Human Body Affected Small-Scale Fading for Indoor UWB Channel

Young-Hoon KIM  Jae-Hyun LEE  Jung Yong LEE  Seong-Cheol KIM  

Publication
IEICE TRANSACTIONS on Communications   Vol.E98-B   No.8   pp.1589-1597
Publication Date: 2015/08/01
Online ISSN: 1745-1345
DOI: 10.1587/transcom.E98.B.1589
Type of Manuscript: PAPER
Category: Antennas and Propagation
Keyword: 
UWB,  human bodies,  small-scale fading,  rake receiver,  BER,  

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Summary:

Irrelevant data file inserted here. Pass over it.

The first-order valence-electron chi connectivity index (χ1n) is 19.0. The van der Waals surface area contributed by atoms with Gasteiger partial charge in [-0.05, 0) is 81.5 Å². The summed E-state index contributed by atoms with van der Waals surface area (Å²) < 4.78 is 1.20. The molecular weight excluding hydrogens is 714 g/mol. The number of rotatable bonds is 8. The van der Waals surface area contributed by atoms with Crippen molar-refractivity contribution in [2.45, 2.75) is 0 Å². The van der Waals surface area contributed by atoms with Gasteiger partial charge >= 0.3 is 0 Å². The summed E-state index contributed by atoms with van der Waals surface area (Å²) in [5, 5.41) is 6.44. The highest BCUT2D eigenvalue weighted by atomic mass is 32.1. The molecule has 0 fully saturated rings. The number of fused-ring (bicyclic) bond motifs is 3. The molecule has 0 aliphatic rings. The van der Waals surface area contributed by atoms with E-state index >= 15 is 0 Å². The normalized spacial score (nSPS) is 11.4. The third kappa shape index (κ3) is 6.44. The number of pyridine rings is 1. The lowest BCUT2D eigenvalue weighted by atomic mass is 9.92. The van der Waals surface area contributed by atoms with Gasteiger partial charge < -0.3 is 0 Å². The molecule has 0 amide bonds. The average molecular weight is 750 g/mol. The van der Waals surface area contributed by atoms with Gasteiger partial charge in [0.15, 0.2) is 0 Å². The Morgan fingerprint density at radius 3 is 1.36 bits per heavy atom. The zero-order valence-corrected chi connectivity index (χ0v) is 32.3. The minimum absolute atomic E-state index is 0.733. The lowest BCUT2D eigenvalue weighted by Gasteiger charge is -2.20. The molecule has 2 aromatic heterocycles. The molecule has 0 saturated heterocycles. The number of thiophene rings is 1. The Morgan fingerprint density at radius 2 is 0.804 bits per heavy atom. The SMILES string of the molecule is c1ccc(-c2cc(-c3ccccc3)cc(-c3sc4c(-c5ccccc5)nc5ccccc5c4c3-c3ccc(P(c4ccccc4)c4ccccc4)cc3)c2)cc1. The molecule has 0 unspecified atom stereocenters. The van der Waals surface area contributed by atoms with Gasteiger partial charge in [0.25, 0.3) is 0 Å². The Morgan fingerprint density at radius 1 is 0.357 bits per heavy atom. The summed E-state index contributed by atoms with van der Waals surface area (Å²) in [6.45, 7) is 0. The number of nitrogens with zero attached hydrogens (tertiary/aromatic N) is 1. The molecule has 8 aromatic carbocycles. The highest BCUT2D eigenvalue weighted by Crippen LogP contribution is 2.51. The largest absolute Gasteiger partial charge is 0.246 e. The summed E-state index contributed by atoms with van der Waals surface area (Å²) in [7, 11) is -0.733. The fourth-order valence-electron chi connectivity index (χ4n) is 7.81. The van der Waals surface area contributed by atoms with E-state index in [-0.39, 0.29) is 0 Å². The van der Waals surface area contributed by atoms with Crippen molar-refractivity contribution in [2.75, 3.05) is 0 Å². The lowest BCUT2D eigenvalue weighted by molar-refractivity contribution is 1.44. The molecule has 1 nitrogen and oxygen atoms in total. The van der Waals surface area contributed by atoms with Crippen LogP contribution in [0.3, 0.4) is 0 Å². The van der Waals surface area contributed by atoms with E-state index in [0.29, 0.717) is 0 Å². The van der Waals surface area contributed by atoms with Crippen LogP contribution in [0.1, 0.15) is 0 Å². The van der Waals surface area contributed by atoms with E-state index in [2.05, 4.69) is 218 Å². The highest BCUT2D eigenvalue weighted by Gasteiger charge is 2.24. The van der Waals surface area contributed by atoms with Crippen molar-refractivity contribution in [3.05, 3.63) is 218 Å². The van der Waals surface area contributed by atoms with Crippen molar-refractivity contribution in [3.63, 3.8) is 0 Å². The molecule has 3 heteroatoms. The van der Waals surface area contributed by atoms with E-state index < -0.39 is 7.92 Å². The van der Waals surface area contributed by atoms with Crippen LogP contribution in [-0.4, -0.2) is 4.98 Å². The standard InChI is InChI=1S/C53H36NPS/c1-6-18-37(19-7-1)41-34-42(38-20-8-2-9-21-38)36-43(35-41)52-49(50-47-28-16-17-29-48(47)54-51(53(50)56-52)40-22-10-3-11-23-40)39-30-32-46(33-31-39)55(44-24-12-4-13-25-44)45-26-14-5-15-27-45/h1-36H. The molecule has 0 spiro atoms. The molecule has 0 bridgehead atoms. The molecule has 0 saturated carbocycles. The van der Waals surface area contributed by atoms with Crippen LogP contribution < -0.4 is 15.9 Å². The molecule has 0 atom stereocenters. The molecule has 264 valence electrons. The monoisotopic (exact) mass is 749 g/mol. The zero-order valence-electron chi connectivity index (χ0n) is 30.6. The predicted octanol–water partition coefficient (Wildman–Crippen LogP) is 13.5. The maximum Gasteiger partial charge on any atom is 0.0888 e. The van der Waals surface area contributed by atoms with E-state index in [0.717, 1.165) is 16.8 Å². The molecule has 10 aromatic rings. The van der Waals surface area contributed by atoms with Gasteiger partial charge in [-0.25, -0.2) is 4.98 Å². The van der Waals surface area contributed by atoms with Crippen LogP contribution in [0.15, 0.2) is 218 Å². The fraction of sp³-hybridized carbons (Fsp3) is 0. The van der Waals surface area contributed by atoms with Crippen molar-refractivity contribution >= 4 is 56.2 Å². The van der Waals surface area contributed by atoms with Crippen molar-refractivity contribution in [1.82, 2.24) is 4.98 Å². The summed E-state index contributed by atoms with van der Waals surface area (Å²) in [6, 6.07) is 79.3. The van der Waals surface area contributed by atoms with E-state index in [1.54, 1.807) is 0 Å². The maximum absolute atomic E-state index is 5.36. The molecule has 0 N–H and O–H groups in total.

This paper deals with the small-scale fading distribution for UWB channels in the absence and presence of human bodies in indoor line-of-sight (LOS) environments and performance analysis of UWB systems considering the small-scale fading distribution. To obtain small-scale fading statistics, the channel measurements are performed in five representative environments that have different structure and size while locating the receiver (Rx) antenna on 49 (7×7 grid) local points with a fixed transmitter (Tx) antenna in each environment. The measured channel data are processed by a vector network analyzer and the target frequency bands range from 3 to 4.6GHz. From the measured data, we find the best fitted channel model among several typical theoretical distribution models such as Lognormal, Nakagami, and Weibull distributions, showing good agreement with the empirical channel data. We analyze the amplitude variation of the small-scale fading distribution in the absence and presence of human bodies. The results show that the small-scale fading statistics are best described by Weibull distribution and the two parameters of the distribution that determine the shape and the scale of the distribution depend on whether or not human bodies exist. We modeled and analyzed two parameters at different excess delays for all environments. Based on the measured small-scale fading distribution, this paper deals with the performance of UWB system using Rake receivers and also compares the performance with the existing channel model. The results suggest that the small-scale fading distribution in the absence and the presence of human bodies in indoor LOS environments should be considered when assessing the performance of UWB systems.